Bombay and Karachi. once acclaimed as the two most cosmopolitan and dynamic commercial centres of South Asia, have been reduced to clusters of warring, sectarian ghettoes. Violent political goons, extortionists and hired killers have thrown a pall of medieval fear and gloom over the two cities that were glittering showpieces of vitality and progress.
Two sectarian organisations and their violent cadres arc the main culprits responsible for the steep decline of Bombay (arbitrarily renamed Mumbai) and Karachi. Tightly controlled by their dictatorial chieftains. Bal Thackeray and Altaf Hussain; the Shiv Sena in Bombay and the MQM (Muttabida Qaumi Movement) in Karachi have used a mix of terror and parochial rhetoric over more than two decades to gain political dominance in South Asia’s leading port cities. This dominance, although now diminishing, was made possible only due to the connivance and encouragement of the major political parties and other important interests in India and Pakistan.
In Bombay, the Shiv Sena was set up in 1966 with the initial support and funding of the city’s then-powerful textile mill-owners to counter the communist trade unions. The mill workers and their aspiring children, who were largely Marathi-speaking were wooed by the Shiv Sena’s fiery rhetoric about Bombay being taken over by outsiders, especially South Indians, and about the local Maharashtrians having become deprived people in their own homeland. These appeals also attracted the Maharashtrian middle class. By the I 980s, the outbursts against South Indians had been transformed by the Shiv Sena into a hate campaign against ‘anti-national’ Muslims. culminating in the mass killings of Muslims in Bombay in January 1993.
Over a period of 29 years, successive Congress governments displayed a soft corner for the Shiv Sena and no firm action was taken against the organisation and its leader. Bal Thackeray, for continuously making a mockery of the law. In March 1995, the Shiv Sena. in alliance with the 13naratiya Janata Party, was elected to power in the state of Maharashtra, of which Bombay is the capital.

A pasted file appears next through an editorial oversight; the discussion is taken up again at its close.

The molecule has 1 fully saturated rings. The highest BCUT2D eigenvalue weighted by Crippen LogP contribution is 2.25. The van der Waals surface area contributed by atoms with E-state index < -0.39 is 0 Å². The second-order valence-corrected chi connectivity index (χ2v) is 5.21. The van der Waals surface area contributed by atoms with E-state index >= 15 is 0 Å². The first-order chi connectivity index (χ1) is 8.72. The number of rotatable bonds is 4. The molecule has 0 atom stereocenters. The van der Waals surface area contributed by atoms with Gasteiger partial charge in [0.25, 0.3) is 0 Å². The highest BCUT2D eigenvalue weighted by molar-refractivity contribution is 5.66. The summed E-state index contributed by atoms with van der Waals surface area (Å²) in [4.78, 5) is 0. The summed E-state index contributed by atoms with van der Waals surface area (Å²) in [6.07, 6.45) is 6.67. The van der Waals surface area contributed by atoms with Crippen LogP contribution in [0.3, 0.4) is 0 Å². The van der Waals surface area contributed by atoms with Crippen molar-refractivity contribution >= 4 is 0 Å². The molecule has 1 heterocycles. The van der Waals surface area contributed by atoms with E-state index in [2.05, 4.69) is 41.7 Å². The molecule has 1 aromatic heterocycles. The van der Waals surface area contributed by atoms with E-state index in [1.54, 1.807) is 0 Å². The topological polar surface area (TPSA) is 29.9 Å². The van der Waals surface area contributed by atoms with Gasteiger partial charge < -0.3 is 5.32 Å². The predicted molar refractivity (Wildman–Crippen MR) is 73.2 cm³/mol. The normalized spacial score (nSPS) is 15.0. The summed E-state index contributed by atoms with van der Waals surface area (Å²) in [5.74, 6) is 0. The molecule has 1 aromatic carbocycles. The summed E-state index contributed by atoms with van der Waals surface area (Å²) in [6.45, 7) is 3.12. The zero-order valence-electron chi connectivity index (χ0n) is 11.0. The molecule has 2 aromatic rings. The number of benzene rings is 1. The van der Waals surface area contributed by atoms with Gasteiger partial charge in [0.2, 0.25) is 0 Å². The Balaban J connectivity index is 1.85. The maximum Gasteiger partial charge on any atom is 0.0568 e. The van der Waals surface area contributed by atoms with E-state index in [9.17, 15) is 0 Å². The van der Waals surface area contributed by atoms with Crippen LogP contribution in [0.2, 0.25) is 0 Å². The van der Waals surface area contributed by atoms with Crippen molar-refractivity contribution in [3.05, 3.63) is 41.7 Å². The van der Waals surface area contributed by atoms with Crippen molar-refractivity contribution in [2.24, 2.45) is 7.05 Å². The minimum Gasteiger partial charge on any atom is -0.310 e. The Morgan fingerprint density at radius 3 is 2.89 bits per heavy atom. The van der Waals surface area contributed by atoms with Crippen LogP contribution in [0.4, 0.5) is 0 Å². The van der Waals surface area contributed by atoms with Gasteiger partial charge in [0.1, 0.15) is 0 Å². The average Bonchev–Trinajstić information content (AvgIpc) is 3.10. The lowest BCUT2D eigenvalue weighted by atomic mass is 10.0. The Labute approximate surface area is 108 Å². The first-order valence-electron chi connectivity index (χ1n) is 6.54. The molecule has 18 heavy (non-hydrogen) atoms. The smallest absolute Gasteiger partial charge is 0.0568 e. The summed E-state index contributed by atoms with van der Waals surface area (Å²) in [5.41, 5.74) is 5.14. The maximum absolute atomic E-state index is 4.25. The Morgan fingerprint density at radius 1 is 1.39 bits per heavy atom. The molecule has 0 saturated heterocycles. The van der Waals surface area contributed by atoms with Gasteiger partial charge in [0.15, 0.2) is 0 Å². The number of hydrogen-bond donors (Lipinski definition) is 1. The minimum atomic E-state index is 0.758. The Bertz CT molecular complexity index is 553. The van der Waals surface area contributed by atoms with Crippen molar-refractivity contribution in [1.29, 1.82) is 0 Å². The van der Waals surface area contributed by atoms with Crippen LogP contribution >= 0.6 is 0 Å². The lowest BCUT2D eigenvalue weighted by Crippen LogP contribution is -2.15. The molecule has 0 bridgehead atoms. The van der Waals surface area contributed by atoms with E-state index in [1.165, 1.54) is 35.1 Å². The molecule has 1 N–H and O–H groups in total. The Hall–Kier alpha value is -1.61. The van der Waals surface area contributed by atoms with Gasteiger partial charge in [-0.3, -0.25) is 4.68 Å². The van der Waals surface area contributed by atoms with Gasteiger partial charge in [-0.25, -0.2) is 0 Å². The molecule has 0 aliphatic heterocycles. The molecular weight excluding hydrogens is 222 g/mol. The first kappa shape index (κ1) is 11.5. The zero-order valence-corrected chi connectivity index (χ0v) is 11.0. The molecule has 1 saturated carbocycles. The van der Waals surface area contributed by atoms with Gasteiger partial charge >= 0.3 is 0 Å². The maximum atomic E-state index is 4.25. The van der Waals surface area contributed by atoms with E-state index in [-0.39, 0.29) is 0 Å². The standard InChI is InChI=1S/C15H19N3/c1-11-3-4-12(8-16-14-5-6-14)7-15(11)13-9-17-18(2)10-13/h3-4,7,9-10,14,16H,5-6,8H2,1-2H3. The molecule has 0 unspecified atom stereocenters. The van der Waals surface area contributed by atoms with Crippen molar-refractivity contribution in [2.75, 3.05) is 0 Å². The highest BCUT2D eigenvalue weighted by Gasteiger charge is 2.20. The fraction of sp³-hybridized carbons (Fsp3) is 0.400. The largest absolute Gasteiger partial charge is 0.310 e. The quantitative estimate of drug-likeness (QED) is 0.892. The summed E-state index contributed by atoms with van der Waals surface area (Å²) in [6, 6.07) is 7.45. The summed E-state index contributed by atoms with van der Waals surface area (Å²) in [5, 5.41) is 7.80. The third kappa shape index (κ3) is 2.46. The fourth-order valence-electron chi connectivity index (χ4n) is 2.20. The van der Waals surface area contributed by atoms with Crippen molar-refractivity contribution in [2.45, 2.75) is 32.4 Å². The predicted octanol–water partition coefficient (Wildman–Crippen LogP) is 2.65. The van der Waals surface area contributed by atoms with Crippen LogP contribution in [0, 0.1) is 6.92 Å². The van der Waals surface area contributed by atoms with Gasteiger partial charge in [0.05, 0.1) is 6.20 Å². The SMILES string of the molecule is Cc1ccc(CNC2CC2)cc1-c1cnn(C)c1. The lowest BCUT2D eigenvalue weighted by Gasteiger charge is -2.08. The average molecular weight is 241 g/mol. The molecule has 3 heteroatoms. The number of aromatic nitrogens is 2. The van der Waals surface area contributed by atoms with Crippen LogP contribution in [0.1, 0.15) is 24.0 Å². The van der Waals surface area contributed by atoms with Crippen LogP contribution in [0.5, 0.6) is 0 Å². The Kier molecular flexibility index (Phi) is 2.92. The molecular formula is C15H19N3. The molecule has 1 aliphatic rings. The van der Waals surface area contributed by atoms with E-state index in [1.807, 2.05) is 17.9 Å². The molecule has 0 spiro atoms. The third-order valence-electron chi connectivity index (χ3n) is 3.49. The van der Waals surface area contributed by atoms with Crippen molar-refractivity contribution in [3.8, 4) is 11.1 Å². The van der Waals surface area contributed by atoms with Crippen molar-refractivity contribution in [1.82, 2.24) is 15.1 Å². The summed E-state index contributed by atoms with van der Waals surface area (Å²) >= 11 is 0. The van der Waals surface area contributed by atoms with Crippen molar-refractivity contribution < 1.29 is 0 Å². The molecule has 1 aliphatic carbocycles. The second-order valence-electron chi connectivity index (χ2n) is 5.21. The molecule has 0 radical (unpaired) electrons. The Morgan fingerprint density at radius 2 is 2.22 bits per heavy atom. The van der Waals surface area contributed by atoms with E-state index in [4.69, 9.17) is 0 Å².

Due to its massive mis-governance over the past four years. the Shiv Sena-hit government has become increasingly unpopular. Having unleashed lawlessness, the Shiv Sena now finds itself unable to control a general breakdown of law and order. with freelance hitmen and extortionists stalking the streets of Bombay. The Bombay police force has become ineffective and undisciplined, having been infiltrated and politicised by the Shiv Sena,
In a vain attempt to divert attention from their misrule. The Shiv Sena and Thackeray are again cranking up their parochial hate campaigns which could once more lead to attacks on Muslims. Just in the past month of December, a controversy over Fire, a pioneering film about a lesbian relationship in an Indian family, has been twisted into a communal, Hindu-Muslim issue by the Shiv Sena.
In Karachi. the MQM built its support on the twin bases of targeted killings of opponents and hysterical cries about the discrimination faced by the Mohajir community of Urdu-speaking immigrants from India who make up the largest segment of the city’s population. A series of federal governments in Islamabad and provincial governments in Sindh have blown hot and cold in their responses to the MQM.
Draconian crackdowns in Karachi by the army or by the Para-military Rangers—which have victimised innocents rather than the violent activists of the MQM have been interspersed by political agreements to keep precarious coalition governments in Islamabad and in Sindh in power with the help of the MQM.
During the periods of truce. the MQM has continued with its murderous vendettas against prominent local figures in Karachi whom it considered hostile and against individual police officers who had acted against it in earlier crackdowns. (The last two crackdowns in Karachi were in 1992 and 1995.)
Upon his return to power in February 1997, Prime Minister Nawaz Sharif found it expedient to reach agreement with the MQM to holster a shaky coalition government in Sindh. The provincial coalition was led by Sharif’s party, the Pakistan Muslim League (PML). The agreement between the PML and the MQM unravelled soon after a revered philanthropist and former governor of Sindh. Hakim Mohammad Saeed was assassinated in Karachi on 17 October 1998. Holding the MQM responsible for the killing, Sharif dismissed the provincial government and instituted federal rule in Sindh. of which Karachi is die largest city.
Another crackdown followed in Karachi in November and December of 1998, with special military courts trying alleged offenders and handing out death sentences. The cycle of violence and counter-violence continues in Karachi. wrecking vet another potential urban star of South Asia.